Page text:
An Artemisia Gentileschi Masterpiece Is Touring Schools, Doctors’ Offices, and Other Unexpected Places in the UK. Here’s Where to Spot It
The National Gallery in London has sent its new Artemisia Gentileschi on an unconventional tour.
Attention UK residents: A painting by Baroque artist Artemisia Gentileschi is currently touring the nation at a variety of unconventional exhibition locations, including a women’s library and a doctor’s office. This week, you can catch her celebrated Self Portrait as Saint Catherine of Alexandria (circa 1615-17) at Sacred Heart Catholic High School in Newcastle upon Tyne. (The painting is on loan from the collection of London’s National Gallery.)
“The National Gallery has never done a tour like this; taking a masterpiece to unexpected venues where it can be enjoyed by people who may not be able to see it in Trafalgar Square,” the museum’s director, Gabriele Finaldi, told the BBC.
The museum kicked off the tour in March, just in time for International Women’s Day, at Glasgow Women’s Library, before the work went on to travel to Yorkshire, where it was shown at the Pocklington Group Practice doctor’s office, a site selected with the assistance of UK charity organization Paintings in Hospitals.
“We chose places that we thought might connect with [Gentileschi’s] story and how she dealt with adversity,” Susan Foister, the director of collections at the National Gallery, told the Museums Association.
“Studies have shown that seeing an artwork in a care environment can reduce anxiety and aid recovery,” Painting in Hospital’s Amisha Karia told the Telegraph. “In this case, Artemisia dealt with challenges in her life, painting at a time when that wasn’t accepted for women. I hope that the painting provides inspiration by showing that people can face challenges and come out the other side.”
The painting’s four-day visit at Sacred Heart, a performing arts school for girls, began yesterday, following a series of lessons about the artist’s career.
Gentileschi overcame great adversity of her own and famously brought her rapist, who was her painting instructor, to trial. As part of her testimony, she was tortured in an attempt to prove the truthfulness of her statements. Today Gentileschi is known for her depictions of heroic women, such as Saint Catherine, who was sentenced to death by the emperor Maxentius on a spiked wheel, which miraculously broke upon contact with her body. She was then beheaded.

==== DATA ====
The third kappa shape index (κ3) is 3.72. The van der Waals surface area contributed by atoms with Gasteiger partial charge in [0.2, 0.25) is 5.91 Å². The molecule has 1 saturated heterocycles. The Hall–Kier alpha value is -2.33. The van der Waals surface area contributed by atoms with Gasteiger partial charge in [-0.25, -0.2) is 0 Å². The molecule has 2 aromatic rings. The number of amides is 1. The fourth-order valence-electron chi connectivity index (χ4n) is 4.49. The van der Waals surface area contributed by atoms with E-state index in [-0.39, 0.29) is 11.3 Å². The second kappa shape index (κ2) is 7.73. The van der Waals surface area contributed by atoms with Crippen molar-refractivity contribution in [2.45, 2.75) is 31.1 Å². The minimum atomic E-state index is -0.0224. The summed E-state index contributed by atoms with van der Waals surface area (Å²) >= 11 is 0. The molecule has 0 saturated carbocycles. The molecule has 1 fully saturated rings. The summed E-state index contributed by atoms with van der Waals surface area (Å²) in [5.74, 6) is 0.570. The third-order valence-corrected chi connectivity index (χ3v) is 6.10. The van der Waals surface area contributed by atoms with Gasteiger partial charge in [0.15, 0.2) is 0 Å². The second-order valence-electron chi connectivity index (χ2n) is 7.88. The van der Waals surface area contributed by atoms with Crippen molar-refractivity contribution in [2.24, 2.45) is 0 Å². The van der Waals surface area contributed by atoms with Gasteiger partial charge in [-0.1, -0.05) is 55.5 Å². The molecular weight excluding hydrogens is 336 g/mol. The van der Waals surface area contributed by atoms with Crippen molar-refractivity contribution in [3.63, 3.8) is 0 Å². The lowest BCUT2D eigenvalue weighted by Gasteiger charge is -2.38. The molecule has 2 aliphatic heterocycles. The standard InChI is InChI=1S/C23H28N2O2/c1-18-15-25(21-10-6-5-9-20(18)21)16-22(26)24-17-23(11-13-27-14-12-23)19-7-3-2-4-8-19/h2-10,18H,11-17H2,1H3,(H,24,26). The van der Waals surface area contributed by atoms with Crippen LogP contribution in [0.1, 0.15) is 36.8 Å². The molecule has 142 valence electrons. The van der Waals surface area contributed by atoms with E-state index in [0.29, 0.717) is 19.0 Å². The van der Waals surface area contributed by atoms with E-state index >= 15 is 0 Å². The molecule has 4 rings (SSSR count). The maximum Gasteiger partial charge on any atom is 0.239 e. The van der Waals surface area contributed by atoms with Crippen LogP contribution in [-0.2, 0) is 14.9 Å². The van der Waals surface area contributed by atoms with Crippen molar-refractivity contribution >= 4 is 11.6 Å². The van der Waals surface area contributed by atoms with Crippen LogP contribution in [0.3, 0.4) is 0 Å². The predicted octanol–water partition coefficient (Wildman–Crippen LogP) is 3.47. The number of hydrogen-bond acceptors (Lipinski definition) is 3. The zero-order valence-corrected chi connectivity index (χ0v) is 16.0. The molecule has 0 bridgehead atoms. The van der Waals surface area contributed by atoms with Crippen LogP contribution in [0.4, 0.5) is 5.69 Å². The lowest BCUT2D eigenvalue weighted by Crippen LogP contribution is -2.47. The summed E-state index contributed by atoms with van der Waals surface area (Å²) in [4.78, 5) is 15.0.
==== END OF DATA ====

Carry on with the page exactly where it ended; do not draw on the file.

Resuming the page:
While learning about Gentileschi, the students had no idea that one of her paintings was about to be unveiled at a school-wide assembly. “Her story shows that if you’re motivated and driven to get to some place, you can get there, and it doesn’t matter what’s in your way,” one impressed student told the BBC.
“It feels apt to show Artemisia Gentileschi’s Self Portrait as Saint Catherine of Alexandria in a school founded by a similarly pioneering woman,” said Anita Bath, the school’s headmistress, in a statement. “Gentileschi and the founding Sisters of the Sacred Heart asserted their place in the world with confidence, enthusiasm, and strength of character, and have inspired countless women to do the same.”
The masterpiece is being displayed alongside student artwork, and will be open to the public Thursday from 4 p.m. to 5 p.m., according to the school’s website. There are two more stops on the painting’s tour, including one in East London, where it will appear on the E17 Art Trail for the Waltham Forest London Borough of Culture 2019 celebrations.
Self Portrait as Saint Catherine of Alexandria joined the collection of National Gallery in mid-2018, and it became only the 21st work by a woman artist in the museum’s 2,000-object collection. The canvas had set an auction record for the artist at €1.85 million ($2.9 million) that December and the gallery then paid £3.6 million ($4.7 million) to the London dealer who purchased it.
Since its acquisition, Self Portrait as Saint Catherine of Alexandria has undergone a restoration funded by Art Fund, removing discolored varnish and cleaning and retouching the work. It is set to star in the museum’s upcoming Gentileschi retrospective in 2020.
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